OUR EARLY VERDICT
The Alienware m15 is not the most exciting gaming laptop when it comes to raw power, but rather it’s exciting in its portability. Not to mention a full-sized keyboard and impressive battery life claims for a gaming laptop.
- Excellent design
- Full-sized keyboard
- Super portable
- Long projected battery life
- Lame starting storage options
Dell and Alienware have revived the ‘m’ brand of their thin and light gaming laptops at long last with the Alienware m15 gaming laptop. Before you ask, no, this is not an underpowered machine for the sake of portability.
Rather, this a new entry in the booming crop of Nvidia Max-Q gaming laptops … but seemingly aiming for a greater amount of mass appeal.
Thinner than an Alienware 13 and equipped with a full-size keyboard comparable to that of an Alienware 17, the Alienware m15 occupies a middle ground extremely well.
Price and availability
Dell wants $1,299 (about £995, AU$1,839) for the starting configuration of its Alienware m15 laptop. That setup nets you a 15.6-inch Full HD (1,920 x 1,080) display with a 60Hz refresh rate, driven by Nvidia GeForce GTX 1060 graphics (6GB GDDR5 memory) and an 8th generation (Coffee Lake) Intel Core i5 H-series processor.
In addition to that, you’re getting 8GB of DDR4 memory as well as your choice between a 1TB hybrid hard drive with an 8GB SSD built in for faster system booting and app loading, or a straight 256GB SSD. From there, it’s almost the sky’s the limit when it comes to upgrades.
The processor can be upped to an Intel Core i7 model, while the graphics can be upped to GTX 1070 (8GB GDDR5) level. Likewise, the system can support up to 32GB of memory and as much as 1TB of SSD storage in several configurations including one with an Intel Optane module.
This laptop’s display can be upgraded too, giving users either a 1080p panel with a faster 144Hz refresh rate or an Ultra HD (3,840 x 2,160) screen at the same basic 60Hz refresh rate.
Generally speaking, the entry-level version of this laptop is well in line with market norms, though we’d like to see both a bit more SSD storage and a faster mass storage option.
Design and display
If there’s one thing Dell and Alienware want you to take away from the m15 is that it’s an ‘epic’ laptop. Dell crafted the device using it’s new ‘Epic’ design language, which is how all of today’s Alienware laptops are designed. In short, it’s the more streamlined appearance you may have noticed in more recent products from the brand.
Of course, you still get the aluminum lid plate with the Alienware logo illuminated by the firm’s AlienFX RGB lighting system, which now illuminates just the keyboard, power button and three other zones in addition. The star of this show isn’t the lighting or materials used, but the dimensions achieved.
Alienware has crammed a 15.6-inch display – one with the option of being either super sharp (4K UHD) or super fast (144Hz), but is crisp and vibrant regardless – into a 14.3-inch-wide frame, while somehow fitting a full numeric keypad on the keyboard deck. That impressive feat becomes even more so when you consider the laptop’s height of just 0.83 inches (2.11cm) and weight of merely 4.78 pounds (2.17kg).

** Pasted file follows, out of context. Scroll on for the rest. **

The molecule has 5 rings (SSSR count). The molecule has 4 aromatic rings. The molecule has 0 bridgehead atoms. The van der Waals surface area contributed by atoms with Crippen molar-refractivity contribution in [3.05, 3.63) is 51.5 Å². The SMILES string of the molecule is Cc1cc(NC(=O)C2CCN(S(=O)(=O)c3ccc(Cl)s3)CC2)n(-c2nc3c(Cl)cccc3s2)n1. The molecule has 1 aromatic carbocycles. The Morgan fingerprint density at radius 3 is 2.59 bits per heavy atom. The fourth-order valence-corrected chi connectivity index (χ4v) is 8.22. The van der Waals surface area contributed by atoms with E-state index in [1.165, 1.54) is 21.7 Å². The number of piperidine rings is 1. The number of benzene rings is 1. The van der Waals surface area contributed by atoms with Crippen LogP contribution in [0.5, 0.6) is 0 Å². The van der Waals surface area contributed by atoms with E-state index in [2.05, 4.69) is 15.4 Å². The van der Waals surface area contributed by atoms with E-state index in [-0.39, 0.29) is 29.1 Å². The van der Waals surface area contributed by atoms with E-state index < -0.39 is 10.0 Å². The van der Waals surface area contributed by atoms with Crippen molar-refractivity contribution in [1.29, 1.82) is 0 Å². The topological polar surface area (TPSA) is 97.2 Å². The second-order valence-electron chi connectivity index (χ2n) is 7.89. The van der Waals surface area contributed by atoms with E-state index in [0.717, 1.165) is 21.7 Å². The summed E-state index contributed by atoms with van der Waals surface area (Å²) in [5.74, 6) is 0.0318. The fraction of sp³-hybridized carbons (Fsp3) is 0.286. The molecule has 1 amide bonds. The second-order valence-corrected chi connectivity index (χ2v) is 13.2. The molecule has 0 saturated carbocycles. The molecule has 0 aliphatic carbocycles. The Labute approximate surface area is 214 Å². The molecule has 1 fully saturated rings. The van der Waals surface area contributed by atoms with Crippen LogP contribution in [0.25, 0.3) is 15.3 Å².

After some brief time with the laptop, we find the keyboard to be just as spacious as it has been on previous 17-inch Alienware laptops, not to mention just as punchy. Likewise, the touchpad works just fine in our experience, but bring along a gaming mouse regardless.
The most important thing to note about the Alienware m15’s design is that it feels almost as if it would fit in any setting, which seems to be exactly the point. This doesn’t have to be solely a gaming laptop given its portability, and its design communicates that intent.
We can’t make any hard claims regarding the Alienware m15’s performance, but it’s safe to expect benchmark results rather close to competing laptops with Nvidia graphics and the latest Intel processors inside. This means you’ll likely be able to play the latest PC games on this laptop for another year or two before it begins getting seriously outclassed.
Of course, you could always boost this performance with Alienware’s Graphics Amplifier GPU box, which still connects via the firm’s proprietary port for such use cases, located behind the display in the laptop’s base. Other ports include three SuperSpeed USB 3.0 ports, one Thunderbolt 3 (USB-C) port, HDMI 2.0, Mini DisplayPort 1.3 and Ethernet.
What’s perhaps more important to discuss at the moment is Alienware’s new approach to cooling, and the laptop’s battery life. Alienware is laying claim to ‘superior thermal management’ with its Cryo-Tech 2.0 technology that apparently allows all components inside the laptop to run at their maximum potential.
If that’s truly the case, then perhaps we’ll see the m15 perform better than rivals with the same components inside.
Of course, being a portable PC gaming machine, longevity is a concern. The standard Alienware m15 holds on for up to 7 hours and 10 minutes with video playback, whereas an optional 90Whr battery can boost that up to 10 hours and 40 minutes. We’ll be keeping a close eye on these claims in a full review.
All told, we’re very much impressed by the Alienware m15. It’s not the most exciting gaming laptop when it comes to raw power, but rather it’s exciting in its portability.
Game consoles like the Nintendo Switch may well have steered our expectations of other portable gaming systems since, even laptops. With that in mind, it’s easy to get excited about a laptop that doesn’t weight much more than our company-issued MacBook Pro and still can play the latest PC games extremely well.
Plus, the extra niceties, like a bevy of ports and a full-sized keyboard complete with number pad, broaden the laptop’s appeal in tandem with a pared-down design. Keep it locked here for a full review of the Alienware m15 in the coming weeks.